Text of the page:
Q. Why is it that I cannot read “the writing on the wall” and get out of this relationship? It makes no sense. I continue to chose the same kind of man. Why do I do this?

A. There actually is a reason you stay; there are probably many but the one that usually hooks us is the following: We continue to be attracted to people that trigger our unresolved childhood issues. For example: Katie came to counseling to talk about her controlling, non-nurturing mother. She described how her mother never praised her, encouraged her or offered any physical affection. Katie always wanted (and NEEDED) her mother’s love and fought hard to get it.
She described how, occasionally her mother would show an interest in her causing her to feel, “my mom does love me,” then push her away, once again feeling rejected. Katie lived her entire childhood with this mother-daughter dynamic.
When Katie began dating, what kind of men do you think she was attracted to…….if you said, “emotionally unavailable, loving then not so loving, controlling” you would be right. Katie did not have the emotional ability to choose an emotionally connected and loving man.
Katie’s father traveled most of her life and her relationship with him was loving but not in a very demonstrative way. He also played a very passive role to her controlling mother. So Katie was playing more of her dad’s personality in her relationships.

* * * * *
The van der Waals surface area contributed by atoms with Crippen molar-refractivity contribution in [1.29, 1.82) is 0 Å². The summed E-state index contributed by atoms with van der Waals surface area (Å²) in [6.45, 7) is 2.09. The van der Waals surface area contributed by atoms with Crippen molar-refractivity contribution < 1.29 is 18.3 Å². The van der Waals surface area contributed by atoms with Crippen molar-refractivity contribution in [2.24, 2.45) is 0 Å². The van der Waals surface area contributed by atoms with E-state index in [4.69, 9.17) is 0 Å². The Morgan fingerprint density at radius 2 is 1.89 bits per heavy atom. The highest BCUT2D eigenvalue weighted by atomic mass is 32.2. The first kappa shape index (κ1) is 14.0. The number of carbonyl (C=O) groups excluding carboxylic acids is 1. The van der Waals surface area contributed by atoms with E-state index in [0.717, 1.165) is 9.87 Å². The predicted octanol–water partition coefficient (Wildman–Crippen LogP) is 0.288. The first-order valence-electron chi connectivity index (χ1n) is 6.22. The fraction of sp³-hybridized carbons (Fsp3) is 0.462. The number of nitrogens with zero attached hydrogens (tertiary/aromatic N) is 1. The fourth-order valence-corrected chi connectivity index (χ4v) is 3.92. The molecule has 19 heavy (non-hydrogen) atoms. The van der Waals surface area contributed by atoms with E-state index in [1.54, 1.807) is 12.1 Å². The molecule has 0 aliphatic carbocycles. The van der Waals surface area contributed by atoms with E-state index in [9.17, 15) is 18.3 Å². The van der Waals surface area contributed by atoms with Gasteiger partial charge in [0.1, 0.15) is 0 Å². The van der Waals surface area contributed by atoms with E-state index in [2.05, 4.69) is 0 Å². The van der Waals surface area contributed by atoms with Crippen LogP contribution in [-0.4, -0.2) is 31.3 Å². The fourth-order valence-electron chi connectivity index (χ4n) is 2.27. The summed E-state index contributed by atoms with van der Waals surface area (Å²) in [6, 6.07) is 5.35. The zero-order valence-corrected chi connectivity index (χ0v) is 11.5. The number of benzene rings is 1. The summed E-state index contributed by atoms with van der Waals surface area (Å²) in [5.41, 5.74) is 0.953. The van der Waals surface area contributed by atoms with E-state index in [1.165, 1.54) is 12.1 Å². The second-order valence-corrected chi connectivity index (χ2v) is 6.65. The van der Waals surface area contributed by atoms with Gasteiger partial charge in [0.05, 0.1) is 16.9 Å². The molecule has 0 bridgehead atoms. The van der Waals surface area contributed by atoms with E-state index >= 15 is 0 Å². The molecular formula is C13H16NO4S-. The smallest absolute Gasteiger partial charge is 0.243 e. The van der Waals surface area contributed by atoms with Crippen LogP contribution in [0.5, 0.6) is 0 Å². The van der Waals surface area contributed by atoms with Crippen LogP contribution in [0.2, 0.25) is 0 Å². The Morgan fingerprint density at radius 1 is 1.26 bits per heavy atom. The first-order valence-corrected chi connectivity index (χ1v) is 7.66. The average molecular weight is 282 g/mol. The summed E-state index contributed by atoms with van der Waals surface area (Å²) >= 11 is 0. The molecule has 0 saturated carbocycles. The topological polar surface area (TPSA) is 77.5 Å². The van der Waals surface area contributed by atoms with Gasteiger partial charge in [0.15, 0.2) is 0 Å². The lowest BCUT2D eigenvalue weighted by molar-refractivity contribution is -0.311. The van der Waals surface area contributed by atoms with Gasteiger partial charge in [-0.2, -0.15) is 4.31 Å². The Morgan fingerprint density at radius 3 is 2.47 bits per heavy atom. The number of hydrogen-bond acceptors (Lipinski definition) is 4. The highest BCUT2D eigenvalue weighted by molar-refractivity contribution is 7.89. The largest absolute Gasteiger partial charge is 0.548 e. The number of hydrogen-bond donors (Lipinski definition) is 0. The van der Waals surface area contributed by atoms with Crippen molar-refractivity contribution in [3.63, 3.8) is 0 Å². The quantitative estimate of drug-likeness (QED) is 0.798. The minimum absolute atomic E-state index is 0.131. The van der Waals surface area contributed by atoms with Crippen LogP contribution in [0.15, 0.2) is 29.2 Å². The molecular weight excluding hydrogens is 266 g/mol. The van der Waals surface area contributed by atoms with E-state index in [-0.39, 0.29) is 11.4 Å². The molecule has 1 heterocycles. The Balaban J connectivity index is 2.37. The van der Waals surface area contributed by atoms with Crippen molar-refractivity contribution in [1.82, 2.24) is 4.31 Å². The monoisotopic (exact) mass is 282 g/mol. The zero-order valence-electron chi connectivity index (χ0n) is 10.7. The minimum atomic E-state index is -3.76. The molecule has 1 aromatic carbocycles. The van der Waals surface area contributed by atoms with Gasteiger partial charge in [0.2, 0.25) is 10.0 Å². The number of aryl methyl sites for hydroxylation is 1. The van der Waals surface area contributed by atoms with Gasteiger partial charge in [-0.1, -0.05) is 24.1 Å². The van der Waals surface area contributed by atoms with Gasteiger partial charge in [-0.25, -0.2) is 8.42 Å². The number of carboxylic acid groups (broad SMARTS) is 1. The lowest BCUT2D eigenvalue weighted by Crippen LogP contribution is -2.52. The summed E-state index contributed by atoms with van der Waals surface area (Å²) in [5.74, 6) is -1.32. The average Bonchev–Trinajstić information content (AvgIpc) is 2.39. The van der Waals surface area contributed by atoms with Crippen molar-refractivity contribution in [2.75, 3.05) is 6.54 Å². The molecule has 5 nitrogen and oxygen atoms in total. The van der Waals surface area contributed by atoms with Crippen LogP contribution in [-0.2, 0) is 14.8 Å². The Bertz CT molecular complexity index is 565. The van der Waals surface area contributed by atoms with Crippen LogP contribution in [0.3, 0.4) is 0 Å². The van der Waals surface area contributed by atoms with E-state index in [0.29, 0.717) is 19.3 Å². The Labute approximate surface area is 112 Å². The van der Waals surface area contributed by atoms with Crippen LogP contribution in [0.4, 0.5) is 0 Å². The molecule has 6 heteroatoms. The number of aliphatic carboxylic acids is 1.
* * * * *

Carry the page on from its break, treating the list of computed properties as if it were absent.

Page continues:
The “writing was on the wall” usually at the beginning of her relationships. She always found herself “fighting to be loved.” So it makes sense that when we continue choosing the same type of people to have relationships with……the results will always be the same.
Katie described the day she had what she called “an epiphany” and she realized the connection between her mother and the men she chose. She was able to gain more insight and learn that she was not stupid but under the spell of her childhood experiences that she played out in adulthood. We either play them out or go to the extreme opposite…..both being dysfunctional.
It is more difficult than it sounds to “let someone love us” when we don’t know how. But we can learn. We can find courage to let it happen. Until then, stop having those dysfunctional relationships until “your picker” is healthier.

Vicki L Mayfield, M.Ed., R.N., LMFT Marriage and Family Therapy Oklahoma City

If you would like to send a question to Vicki, email us at news@okcnursingtimes.com

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